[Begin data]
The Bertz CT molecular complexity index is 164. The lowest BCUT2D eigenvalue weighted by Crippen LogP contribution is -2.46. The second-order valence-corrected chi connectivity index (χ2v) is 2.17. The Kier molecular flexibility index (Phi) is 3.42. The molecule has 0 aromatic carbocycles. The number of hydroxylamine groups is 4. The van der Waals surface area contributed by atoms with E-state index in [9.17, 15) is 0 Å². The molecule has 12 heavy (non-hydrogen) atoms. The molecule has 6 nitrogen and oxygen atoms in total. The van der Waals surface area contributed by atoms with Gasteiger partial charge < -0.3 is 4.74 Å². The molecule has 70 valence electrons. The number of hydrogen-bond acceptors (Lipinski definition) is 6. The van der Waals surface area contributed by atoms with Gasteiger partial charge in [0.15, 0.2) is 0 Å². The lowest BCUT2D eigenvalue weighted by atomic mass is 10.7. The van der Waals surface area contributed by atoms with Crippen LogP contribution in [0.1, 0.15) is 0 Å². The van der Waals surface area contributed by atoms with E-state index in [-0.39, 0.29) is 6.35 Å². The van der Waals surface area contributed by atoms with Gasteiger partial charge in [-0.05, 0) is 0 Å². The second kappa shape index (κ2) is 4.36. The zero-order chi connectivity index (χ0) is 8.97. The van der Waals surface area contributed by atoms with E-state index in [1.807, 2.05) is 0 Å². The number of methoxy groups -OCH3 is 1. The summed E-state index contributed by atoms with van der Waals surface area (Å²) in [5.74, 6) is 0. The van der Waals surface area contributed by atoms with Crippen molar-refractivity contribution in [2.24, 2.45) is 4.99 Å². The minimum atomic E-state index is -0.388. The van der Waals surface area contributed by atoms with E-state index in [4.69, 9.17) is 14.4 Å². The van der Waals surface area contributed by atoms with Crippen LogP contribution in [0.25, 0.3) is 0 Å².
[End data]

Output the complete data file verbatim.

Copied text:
The Bertz CT molecular complexity index is 164. The lowest BCUT2D eigenvalue weighted by Crippen LogP contribution is -2.46. The second-order valence-corrected chi connectivity index (χ2v) is 2.17. The Kier molecular flexibility index (Phi) is 3.42. The molecule has 0 aromatic carbocycles. The number of hydroxylamine groups is 4. The van der Waals surface area contributed by atoms with E-state index in [9.17, 15) is 0 Å². The molecule has 12 heavy (non-hydrogen) atoms. The molecule has 6 nitrogen and oxygen atoms in total. The van der Waals surface area contributed by atoms with Gasteiger partial charge < -0.3 is 4.74 Å². The molecule has 70 valence electrons. The number of hydrogen-bond acceptors (Lipinski definition) is 6. The van der Waals surface area contributed by atoms with Gasteiger partial charge in [0.15, 0.2) is 0 Å². The lowest BCUT2D eigenvalue weighted by atomic mass is 10.7. The van der Waals surface area contributed by atoms with Crippen LogP contribution in [0.1, 0.15) is 0 Å². The van der Waals surface area contributed by atoms with E-state index in [-0.39, 0.29) is 6.35 Å². The van der Waals surface area contributed by atoms with Gasteiger partial charge in [-0.05, 0) is 0 Å². The second kappa shape index (κ2) is 4.36. The zero-order chi connectivity index (χ0) is 8.97. The van der Waals surface area contributed by atoms with E-state index in [1.807, 2.05) is 0 Å². The number of methoxy groups -OCH3 is 1. The summed E-state index contributed by atoms with van der Waals surface area (Å²) in [5.74, 6) is 0. The van der Waals surface area contributed by atoms with Crippen molar-refractivity contribution in [2.24, 2.45) is 4.99 Å². The minimum atomic E-state index is -0.388. The van der Waals surface area contributed by atoms with E-state index in [4.69, 9.17) is 14.4 Å². The van der Waals surface area contributed by atoms with Crippen LogP contribution in [0.25, 0.3) is 0 Å².